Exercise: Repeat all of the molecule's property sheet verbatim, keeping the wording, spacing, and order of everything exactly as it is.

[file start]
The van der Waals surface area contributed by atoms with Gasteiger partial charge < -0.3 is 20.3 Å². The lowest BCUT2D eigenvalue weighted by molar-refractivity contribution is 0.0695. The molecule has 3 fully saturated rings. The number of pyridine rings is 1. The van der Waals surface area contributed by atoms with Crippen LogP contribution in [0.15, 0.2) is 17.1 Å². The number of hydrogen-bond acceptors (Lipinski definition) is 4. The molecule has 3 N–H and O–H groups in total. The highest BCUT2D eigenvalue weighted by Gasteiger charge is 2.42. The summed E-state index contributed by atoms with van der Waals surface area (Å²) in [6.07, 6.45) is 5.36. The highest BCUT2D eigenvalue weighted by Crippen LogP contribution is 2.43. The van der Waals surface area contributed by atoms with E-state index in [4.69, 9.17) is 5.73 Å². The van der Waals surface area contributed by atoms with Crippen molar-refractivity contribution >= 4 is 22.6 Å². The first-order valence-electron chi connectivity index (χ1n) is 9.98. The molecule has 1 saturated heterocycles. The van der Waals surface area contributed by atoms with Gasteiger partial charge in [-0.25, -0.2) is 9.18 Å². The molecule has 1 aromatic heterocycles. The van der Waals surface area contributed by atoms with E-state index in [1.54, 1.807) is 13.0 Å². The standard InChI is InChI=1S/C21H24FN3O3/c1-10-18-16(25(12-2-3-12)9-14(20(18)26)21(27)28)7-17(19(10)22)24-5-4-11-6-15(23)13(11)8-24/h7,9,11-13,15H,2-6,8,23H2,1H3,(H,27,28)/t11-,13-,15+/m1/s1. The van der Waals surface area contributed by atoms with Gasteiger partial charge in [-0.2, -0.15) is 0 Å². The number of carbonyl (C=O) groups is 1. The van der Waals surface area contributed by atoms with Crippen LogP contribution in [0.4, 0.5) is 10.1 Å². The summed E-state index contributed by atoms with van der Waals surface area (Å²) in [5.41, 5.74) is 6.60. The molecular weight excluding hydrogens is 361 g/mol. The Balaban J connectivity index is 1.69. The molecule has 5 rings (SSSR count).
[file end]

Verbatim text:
The van der Waals surface area contributed by atoms with Gasteiger partial charge < -0.3 is 20.3 Å². The lowest BCUT2D eigenvalue weighted by molar-refractivity contribution is 0.0695. The molecule has 3 fully saturated rings. The number of pyridine rings is 1. The van der Waals surface area contributed by atoms with Crippen LogP contribution in [0.15, 0.2) is 17.1 Å². The number of hydrogen-bond acceptors (Lipinski definition) is 4. The molecule has 3 N–H and O–H groups in total. The highest BCUT2D eigenvalue weighted by Gasteiger charge is 2.42. The summed E-state index contributed by atoms with van der Waals surface area (Å²) in [6.07, 6.45) is 5.36. The highest BCUT2D eigenvalue weighted by Crippen LogP contribution is 2.43. The van der Waals surface area contributed by atoms with E-state index in [4.69, 9.17) is 5.73 Å². The van der Waals surface area contributed by atoms with Crippen molar-refractivity contribution >= 4 is 22.6 Å². The first-order valence-electron chi connectivity index (χ1n) is 9.98. The molecule has 1 saturated heterocycles. The van der Waals surface area contributed by atoms with Gasteiger partial charge in [-0.25, -0.2) is 9.18 Å². The molecule has 1 aromatic heterocycles. The van der Waals surface area contributed by atoms with E-state index in [1.54, 1.807) is 13.0 Å². The standard InChI is InChI=1S/C21H24FN3O3/c1-10-18-16(25(12-2-3-12)9-14(20(18)26)21(27)28)7-17(19(10)22)24-5-4-11-6-15(23)13(11)8-24/h7,9,11-13,15H,2-6,8,23H2,1H3,(H,27,28)/t11-,13-,15+/m1/s1. The van der Waals surface area contributed by atoms with Gasteiger partial charge in [-0.2, -0.15) is 0 Å². The number of carbonyl (C=O) groups is 1. The van der Waals surface area contributed by atoms with Crippen LogP contribution in [0.4, 0.5) is 10.1 Å². The summed E-state index contributed by atoms with van der Waals surface area (Å²) in [5.41, 5.74) is 6.60. The molecular weight excluding hydrogens is 361 g/mol. The Balaban J connectivity index is 1.69. The molecule has 5 rings (SSSR count).